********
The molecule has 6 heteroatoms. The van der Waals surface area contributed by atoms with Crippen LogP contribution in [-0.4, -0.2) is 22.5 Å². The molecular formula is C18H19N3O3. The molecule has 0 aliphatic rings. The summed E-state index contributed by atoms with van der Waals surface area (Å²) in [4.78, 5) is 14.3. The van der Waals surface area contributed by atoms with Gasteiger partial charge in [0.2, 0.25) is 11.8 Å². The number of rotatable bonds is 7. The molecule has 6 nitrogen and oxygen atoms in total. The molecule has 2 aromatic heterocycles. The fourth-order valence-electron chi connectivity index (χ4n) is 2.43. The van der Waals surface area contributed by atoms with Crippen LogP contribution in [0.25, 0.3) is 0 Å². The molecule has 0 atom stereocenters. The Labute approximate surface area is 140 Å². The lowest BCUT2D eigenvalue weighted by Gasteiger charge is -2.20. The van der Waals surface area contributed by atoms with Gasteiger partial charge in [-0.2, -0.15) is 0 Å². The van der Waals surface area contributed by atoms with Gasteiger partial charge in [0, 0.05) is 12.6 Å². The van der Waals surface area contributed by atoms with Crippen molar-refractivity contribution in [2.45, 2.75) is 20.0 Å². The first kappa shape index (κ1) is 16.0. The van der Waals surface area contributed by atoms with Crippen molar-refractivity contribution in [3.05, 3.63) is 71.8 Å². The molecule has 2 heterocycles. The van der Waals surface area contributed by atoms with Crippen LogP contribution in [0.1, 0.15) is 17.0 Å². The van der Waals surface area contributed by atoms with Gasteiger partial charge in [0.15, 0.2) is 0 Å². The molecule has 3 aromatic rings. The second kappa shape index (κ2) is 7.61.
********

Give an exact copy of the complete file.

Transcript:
The molecule has 6 heteroatoms. The van der Waals surface area contributed by atoms with Crippen LogP contribution in [-0.4, -0.2) is 22.5 Å². The molecular formula is C18H19N3O3. The molecule has 0 aliphatic rings. The summed E-state index contributed by atoms with van der Waals surface area (Å²) in [4.78, 5) is 14.3. The van der Waals surface area contributed by atoms with Gasteiger partial charge in [0.2, 0.25) is 11.8 Å². The number of rotatable bonds is 7. The molecule has 6 nitrogen and oxygen atoms in total. The molecule has 2 aromatic heterocycles. The fourth-order valence-electron chi connectivity index (χ4n) is 2.43. The van der Waals surface area contributed by atoms with Crippen LogP contribution in [0.25, 0.3) is 0 Å². The molecule has 0 atom stereocenters. The Labute approximate surface area is 140 Å². The lowest BCUT2D eigenvalue weighted by Gasteiger charge is -2.20. The van der Waals surface area contributed by atoms with Gasteiger partial charge in [-0.2, -0.15) is 0 Å². The van der Waals surface area contributed by atoms with Gasteiger partial charge in [0, 0.05) is 12.6 Å². The van der Waals surface area contributed by atoms with Crippen molar-refractivity contribution in [2.45, 2.75) is 20.0 Å². The first kappa shape index (κ1) is 16.0. The van der Waals surface area contributed by atoms with Crippen molar-refractivity contribution in [3.05, 3.63) is 71.8 Å². The molecule has 2 heterocycles. The van der Waals surface area contributed by atoms with Crippen LogP contribution in [0.1, 0.15) is 17.0 Å². The van der Waals surface area contributed by atoms with Gasteiger partial charge in [0.15, 0.2) is 0 Å². The molecule has 3 aromatic rings. The second kappa shape index (κ2) is 7.61.